While divorce is hard on the two adults going through it, it can have intense impacts on your children. In some instances, you may find that your child has expressed their opinion about who they would prefer to live with during a custody battle. However, there are a number of factors that the judge will consider when creating a custody plan, so understanding whether or not the judge will consider the opinion of the child is vital. The following blog explores the factors influencing a custody decision and explains how a Monroe, Louisiana child custody lawyer can help you navigate this process.
What Factors Will the Judge Consider During a Custody Battle?
In general, many judges will start examining a custody decision under the pretense that they will award a 50-50 split, as this is generally the best method for the child. However, they will examine a number of factors to determine the final custody allocation. This includes the following:
- The child’s relationship with each parent
- The ability of each parent to provide a safe environment for the child
- The location of each parent’s home to the child’s school
- The job responsibilities of each parent
- The parent’s history of caring for the child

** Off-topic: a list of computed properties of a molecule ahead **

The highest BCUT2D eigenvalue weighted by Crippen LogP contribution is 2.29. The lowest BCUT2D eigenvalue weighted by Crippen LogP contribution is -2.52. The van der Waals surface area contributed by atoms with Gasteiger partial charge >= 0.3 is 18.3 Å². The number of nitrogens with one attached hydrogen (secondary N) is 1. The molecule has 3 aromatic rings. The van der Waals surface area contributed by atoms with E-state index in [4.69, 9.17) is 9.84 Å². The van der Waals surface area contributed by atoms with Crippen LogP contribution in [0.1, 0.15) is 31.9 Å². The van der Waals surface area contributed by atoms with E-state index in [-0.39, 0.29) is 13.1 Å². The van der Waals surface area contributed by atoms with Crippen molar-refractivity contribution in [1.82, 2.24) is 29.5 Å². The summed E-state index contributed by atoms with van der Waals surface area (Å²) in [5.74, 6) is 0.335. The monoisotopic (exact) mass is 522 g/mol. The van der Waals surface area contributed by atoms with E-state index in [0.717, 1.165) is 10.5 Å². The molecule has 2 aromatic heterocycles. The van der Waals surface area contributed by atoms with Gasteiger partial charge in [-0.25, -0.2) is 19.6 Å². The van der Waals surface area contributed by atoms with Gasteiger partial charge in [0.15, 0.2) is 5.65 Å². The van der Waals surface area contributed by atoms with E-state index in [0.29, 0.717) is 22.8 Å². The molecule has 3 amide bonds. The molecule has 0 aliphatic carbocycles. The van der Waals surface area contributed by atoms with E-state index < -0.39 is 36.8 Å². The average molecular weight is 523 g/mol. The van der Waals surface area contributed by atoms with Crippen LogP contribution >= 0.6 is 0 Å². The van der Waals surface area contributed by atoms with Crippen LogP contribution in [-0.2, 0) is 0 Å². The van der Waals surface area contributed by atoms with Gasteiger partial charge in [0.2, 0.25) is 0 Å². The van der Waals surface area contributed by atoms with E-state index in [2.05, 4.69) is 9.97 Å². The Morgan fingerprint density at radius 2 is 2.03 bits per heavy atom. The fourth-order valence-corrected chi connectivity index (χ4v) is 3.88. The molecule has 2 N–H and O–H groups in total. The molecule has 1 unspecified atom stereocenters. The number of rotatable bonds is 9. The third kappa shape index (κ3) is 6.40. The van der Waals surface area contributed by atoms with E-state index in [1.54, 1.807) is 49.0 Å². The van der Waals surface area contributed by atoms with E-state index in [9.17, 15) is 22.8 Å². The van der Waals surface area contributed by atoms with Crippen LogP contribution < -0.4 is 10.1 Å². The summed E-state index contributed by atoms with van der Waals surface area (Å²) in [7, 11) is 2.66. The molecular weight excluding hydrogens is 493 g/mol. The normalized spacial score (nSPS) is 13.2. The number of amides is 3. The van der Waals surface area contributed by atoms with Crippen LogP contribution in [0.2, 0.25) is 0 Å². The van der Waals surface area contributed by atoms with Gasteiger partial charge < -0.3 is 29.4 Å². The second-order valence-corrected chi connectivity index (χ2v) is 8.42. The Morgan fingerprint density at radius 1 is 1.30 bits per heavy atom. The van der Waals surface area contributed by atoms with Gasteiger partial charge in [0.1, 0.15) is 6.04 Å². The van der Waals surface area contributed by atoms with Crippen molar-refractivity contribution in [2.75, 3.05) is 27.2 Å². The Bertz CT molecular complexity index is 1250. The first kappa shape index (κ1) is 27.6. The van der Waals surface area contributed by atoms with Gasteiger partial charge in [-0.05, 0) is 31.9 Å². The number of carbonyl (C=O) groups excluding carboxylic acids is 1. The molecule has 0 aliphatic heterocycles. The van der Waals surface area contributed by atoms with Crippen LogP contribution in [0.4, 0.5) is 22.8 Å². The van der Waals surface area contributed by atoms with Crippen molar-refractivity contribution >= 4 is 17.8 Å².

- Whether or not either parent has allegations of abuse or neglect
While these are not the only factors a judge will consider when determining custody, these considerations are vital when deciding the final allotment of custody for each parent, as the judge must make a decision that puts the child’s best interest above all else.
Does the Preference of a Child Hold Weight When Awarding Custody?
In some instances, the child may speak to the judge about their preference of where to live. Unlike other states that only grant children over a certain age the opportunity to express their preference, Louisiana will consider the child’s maturity.
For example, a 13-year-old may say she wants to live with her mother because her father does not let her go out with friends without an adult present. Though she is expressing her opinion, this will not carry any weight when the judge is making their decision. However, if a 9-year-old boy wants to live with his father because his mother leaves him home alone for extended periods of time, the judge will consider this factor.
Generally, a judge will not have the child speak in court, as this can be overwhelming for many. Instead, both parents must agree to let the child talk to the judge in their chambers. Typically, a court reporter and the child’s legal representation will be present. The parents are not allowed to be in the room, as this could sway how freely a child speaks.
It is essential to consider that the judge does not have to take the child’s preference into consideration when awarding custody, but it can influence their final decision.
When you’re going through a custody battle, ensuring you have an experienced lawyer on your side is crucial. Contact the Offices of Beithaupt, DuBos, & Wolleson today to learn more about how we can help you and your family.